“I always had a repulsive need to be something more than human.” Over the span of sixty nine years, the recently deceased legend of music, art, film, theatre and pop culture, David Bowie was indeed as extraordinary as he set out to be. Always setting the trends and breaking the boundaries as an artist, the entertainment icon and pioneer of glam rock’s legacy will live on forever.
“He was a major, major artist,” said New York Film Academy Cinematography Chair, Anthony Richmond, who was Director of Photography on the Nicolas Roeg film The Man Who Fell to Earth, which starred Bowie as a humanoid alien who comes to Earth to get water for his dying planet. “He just kept reinventing himself.”
The 1976 British sci-fi film, which was actually shot in New Mexico, was originally cast for Peter O’ Toole. However, those who know the movie—which maintains its strong cult following due to its use of surreal imagery and unforgettable Bowie performances—know that it wouldn’t be nearly the same without him. “I don’t think there was another person who could play that part,” said Richmond. “Bowie was a bit like an alien himself—bringing his own artistry to the film.”
The British film was Richmond’s first film in which he spent the entire shoot in America. While on set, Richmond and director Nicolas Roeg would play some of Bowie’s hits, especially “Young Americans,” which was one of his more recent songs that Richmond was quite fond of.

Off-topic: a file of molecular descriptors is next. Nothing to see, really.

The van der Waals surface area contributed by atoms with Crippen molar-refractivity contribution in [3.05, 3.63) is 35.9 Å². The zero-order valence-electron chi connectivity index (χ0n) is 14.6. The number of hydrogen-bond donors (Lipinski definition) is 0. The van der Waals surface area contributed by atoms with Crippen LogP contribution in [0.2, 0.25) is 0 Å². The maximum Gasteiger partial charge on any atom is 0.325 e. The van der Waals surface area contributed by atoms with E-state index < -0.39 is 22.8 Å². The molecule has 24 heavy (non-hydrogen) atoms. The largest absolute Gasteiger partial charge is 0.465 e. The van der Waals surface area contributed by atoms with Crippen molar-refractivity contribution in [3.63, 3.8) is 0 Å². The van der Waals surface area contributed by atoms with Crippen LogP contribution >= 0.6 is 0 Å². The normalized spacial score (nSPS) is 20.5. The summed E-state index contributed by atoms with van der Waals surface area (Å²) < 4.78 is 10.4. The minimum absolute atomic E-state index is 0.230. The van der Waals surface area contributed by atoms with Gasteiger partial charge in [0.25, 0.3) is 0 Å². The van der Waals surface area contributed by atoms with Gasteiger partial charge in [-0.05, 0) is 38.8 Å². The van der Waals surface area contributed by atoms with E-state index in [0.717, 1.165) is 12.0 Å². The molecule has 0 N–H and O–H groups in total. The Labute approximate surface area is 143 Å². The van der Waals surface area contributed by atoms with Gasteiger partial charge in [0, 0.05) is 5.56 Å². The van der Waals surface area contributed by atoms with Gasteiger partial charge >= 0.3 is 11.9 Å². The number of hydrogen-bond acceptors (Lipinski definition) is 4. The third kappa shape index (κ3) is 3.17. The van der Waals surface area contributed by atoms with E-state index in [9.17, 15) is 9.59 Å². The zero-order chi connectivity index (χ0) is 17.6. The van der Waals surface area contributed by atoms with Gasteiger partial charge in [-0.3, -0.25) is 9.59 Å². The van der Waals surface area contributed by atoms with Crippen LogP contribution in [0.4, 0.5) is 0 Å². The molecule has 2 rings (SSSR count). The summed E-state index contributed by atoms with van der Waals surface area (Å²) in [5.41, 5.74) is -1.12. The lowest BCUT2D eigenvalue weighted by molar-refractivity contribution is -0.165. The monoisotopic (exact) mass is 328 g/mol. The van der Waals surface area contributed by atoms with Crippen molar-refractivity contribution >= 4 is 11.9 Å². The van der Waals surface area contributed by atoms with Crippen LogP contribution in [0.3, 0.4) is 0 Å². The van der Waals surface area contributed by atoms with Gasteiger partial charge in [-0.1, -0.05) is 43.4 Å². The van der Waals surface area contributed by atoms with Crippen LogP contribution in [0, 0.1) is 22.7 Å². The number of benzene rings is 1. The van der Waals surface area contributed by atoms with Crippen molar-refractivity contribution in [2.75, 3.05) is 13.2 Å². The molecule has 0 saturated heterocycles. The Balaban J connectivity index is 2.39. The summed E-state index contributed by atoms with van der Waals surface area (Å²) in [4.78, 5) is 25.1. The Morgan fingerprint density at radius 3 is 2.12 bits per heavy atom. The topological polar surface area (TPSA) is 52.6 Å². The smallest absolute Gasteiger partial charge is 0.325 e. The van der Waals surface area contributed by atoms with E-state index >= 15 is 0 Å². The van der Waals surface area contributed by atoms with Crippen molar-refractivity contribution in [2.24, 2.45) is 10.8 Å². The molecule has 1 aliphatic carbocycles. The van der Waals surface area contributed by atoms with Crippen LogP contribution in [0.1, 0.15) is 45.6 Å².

Bowie would spend almost eight hours each morning getting into his alien costume. In fact, it was Richmond’s wife at the time who spent all morning dolling up Bowie.
“Unlike most rock stars, Bowie was incredibly professional,” said Richmond, a man who is no stranger to working with rock legends. Richmond was responsible for photography on the seminal British music scene of the late 60’s. He shot The Rolling Stones classic, “Sympathy For The Devil” for Jean-Luc Godard, and then collaborated with Michael Lindsey Hogg on The Rolling Stones’ “Rock And Roll Circus” and the Beatles’ “Let It Be.” His other rock and roll credits include: The Who’s “The Kids Are Alright,” as well as the Documentary “Glastonbury Fayre.”
Like most of us, Richmond was a huge fan of Bowie’s work and would frequently see him in concert and listen to his music whenever he could.
“I was deeply saddened when I read the news this morning. We lost one of the most extraordinary artists of our time.”